New Federal Recommendations to Reduce Pedestrian Fatalities and Injuries

Elderly couple on crosswalkPedestrians are facing a crisis on the roads, here in Boston and across the country. From 2009 to 2015, there was a 46 percent increase in pedestrian deaths across the U.S. (Source: National Highway Traffic Safety Administration). 

Now, the National Transportation Safety Board (NTSB) is stepping in with a comprehensive set of recommendations to improve safety, including:

-Safety improvements to vehicles

-Safety improvements to local infrastructure

-Better data collection

About the Recommendations

The NTSB released recommendations in its Pedestrian Safety Special Investigation Report on Sept. 25, 2018. The NTSB addressed the recommendations to the National Highway Traffic Safety Administration (NHTSA), the Centers for Disease Control and Prevention (CDC) and the Federal Highway Administration (FHA).

Recommendations to the National Highway Traffic Safety Administration (NHTSA):
The NTSB recommended the NHTSA revise the Federal Motor Vehicle Safety Standard 108 to include performance-based testing standards for vehicle headlight systems and to allow for adaptive headlight systems.

The NHTSA was also asked to develop performance test criteria for vehicle designs aimed at reducing pedestrian injuries; to incorporate pedestrian safety systems into the New Car Assessment Program and develop new data reporting.

Recommendations to the Federal Highway Administration (FHA):
The NTSB recommended the FHA expand support for states and communities, and develop standard definitions and methods to help states and metropolitan planning organizations collect pedestrian exposure data.

Recommendations to the Centers for Disease Control and Prevention (CDC):
The NTSB recommended the CDC work with the NHTSA to develop and implement a plan for states to combine highway crash data and injury data. The goal is to create a national database to collect pedestrian and fatality reports.

Massachusetts Pedestrian Accidents

A few notes about pedestrian safety and pedestrian accidents in Massachusetts:

Lower Speed Limits: Communities in Massachusetts have shown their concern about pedestrian safety. Many cities and towns have opted to reduce default speed limits to 25 mph, as permitted by the Massachusetts Municipal Modernization Act passed in 2016. A few communities include Boston, Quincy and Medford.

Elderly Pedestrian Fatalities: In Massachusetts, there were 234 pedestrian fatalities reported between 2014 and 2016 (Source: FARS). This data shows another vulnerability in our population; 56 of the pedestrians killed were age 70+ – or 24 percent. Our state reported the sixth highest number of elderly deaths in the U.S. (Source: Governors Highway Safety Association).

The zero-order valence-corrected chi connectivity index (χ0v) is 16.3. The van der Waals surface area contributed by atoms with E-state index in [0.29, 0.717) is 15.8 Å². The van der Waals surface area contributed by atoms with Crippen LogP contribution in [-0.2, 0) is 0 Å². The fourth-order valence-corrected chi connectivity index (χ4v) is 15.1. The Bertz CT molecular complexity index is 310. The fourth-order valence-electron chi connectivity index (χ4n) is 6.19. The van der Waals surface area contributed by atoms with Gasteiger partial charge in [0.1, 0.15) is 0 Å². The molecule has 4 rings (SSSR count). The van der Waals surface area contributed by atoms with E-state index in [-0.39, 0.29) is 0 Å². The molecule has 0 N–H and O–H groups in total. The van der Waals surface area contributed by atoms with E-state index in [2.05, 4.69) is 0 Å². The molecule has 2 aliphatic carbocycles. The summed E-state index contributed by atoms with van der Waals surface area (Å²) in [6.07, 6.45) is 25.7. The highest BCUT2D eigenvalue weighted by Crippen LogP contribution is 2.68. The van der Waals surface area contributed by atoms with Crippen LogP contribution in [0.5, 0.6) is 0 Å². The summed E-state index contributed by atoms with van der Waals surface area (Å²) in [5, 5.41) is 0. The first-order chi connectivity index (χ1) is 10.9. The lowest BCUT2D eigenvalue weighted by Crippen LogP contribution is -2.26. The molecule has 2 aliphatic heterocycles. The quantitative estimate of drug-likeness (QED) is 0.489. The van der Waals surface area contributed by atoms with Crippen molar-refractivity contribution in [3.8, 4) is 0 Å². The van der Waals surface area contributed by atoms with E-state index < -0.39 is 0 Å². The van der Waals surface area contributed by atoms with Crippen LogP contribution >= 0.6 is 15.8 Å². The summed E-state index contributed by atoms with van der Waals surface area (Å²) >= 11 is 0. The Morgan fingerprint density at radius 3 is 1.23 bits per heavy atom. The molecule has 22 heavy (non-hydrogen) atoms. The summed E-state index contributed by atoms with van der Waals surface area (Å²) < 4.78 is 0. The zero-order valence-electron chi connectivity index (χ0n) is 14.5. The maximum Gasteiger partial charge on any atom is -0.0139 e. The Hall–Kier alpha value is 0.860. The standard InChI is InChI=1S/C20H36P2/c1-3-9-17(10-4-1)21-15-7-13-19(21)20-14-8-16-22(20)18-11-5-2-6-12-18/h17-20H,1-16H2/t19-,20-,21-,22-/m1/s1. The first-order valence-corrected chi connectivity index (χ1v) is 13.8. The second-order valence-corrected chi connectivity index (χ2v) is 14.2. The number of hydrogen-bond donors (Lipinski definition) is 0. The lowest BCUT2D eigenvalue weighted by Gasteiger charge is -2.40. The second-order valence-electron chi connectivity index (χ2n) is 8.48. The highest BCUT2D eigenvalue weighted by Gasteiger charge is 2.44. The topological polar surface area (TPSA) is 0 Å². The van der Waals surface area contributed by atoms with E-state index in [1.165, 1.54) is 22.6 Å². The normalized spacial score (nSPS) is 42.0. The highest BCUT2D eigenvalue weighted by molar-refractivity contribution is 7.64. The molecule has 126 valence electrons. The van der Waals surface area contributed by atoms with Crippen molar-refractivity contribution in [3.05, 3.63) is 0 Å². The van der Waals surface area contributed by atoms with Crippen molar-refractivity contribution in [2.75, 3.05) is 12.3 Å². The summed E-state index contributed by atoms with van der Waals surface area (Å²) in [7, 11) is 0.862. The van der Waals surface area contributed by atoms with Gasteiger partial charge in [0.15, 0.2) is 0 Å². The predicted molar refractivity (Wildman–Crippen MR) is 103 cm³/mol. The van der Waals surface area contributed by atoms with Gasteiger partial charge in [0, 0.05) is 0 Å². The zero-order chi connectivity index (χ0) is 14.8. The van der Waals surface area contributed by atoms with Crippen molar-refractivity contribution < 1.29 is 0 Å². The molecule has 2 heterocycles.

Complete Streets and Safety Projects: The Governor Highway Safety Association reports Massachusetts has led a media campaign on situational awareness for drivers, pedestrians and bicyclists and that local and state police have received funding for enforcement. Another effort is the Complete Streets program, which redesigns unsafe intersections. There were 26 Complete Streets projects in 2017 and another 22 are expected in 2018.

What’s Ahead: Many drivers continue to use cell phones behind the wheel and to text while driving. Texting while driving has been against the law for more than eight years in Massachusetts. Other cell phone use is permitted, but is a common cause of car accidents, especially those involving pedestrians. Many drivers think they can just “quickly” check their phones. This has never been true, regardless of the law. Pedestrians can suffer injuries or be killed in an instant. Drivers must live with their mistake and can be held liable for damages.

Recreational marijuana is another danger for pedestrians. Use is now legal in Massachusetts. In 2017, the Highway Loss Data Institute reported legalization of marijuana was associated with a 3 percent increase in collision claims in Colorado, Oregon and Washington. Now it is legal in Massachusetts, six other states and the District of Columbia. During the first six months of 2017, there were a 16.4 percent increase in pedestrian fatalities compared to the first half of 2016 (Source: Governors Highway Safety Association: Pedestrian Traffic Fatalities by State – 2017 Preliminary Data).

About Breakstone, White & Gluck – Free Legal Consultation  800-379-1244
At Breakstone, White & Gluck, our Boston pedestrian accident lawyers have over 100 years combined experience representing injured pedestrians and their families. We have investigated hundreds of pedestrian crashes in Boston, Cambridge and across Massachusetts. We are here to help you and your family obtain the compensation you need following a pedestrian crash.

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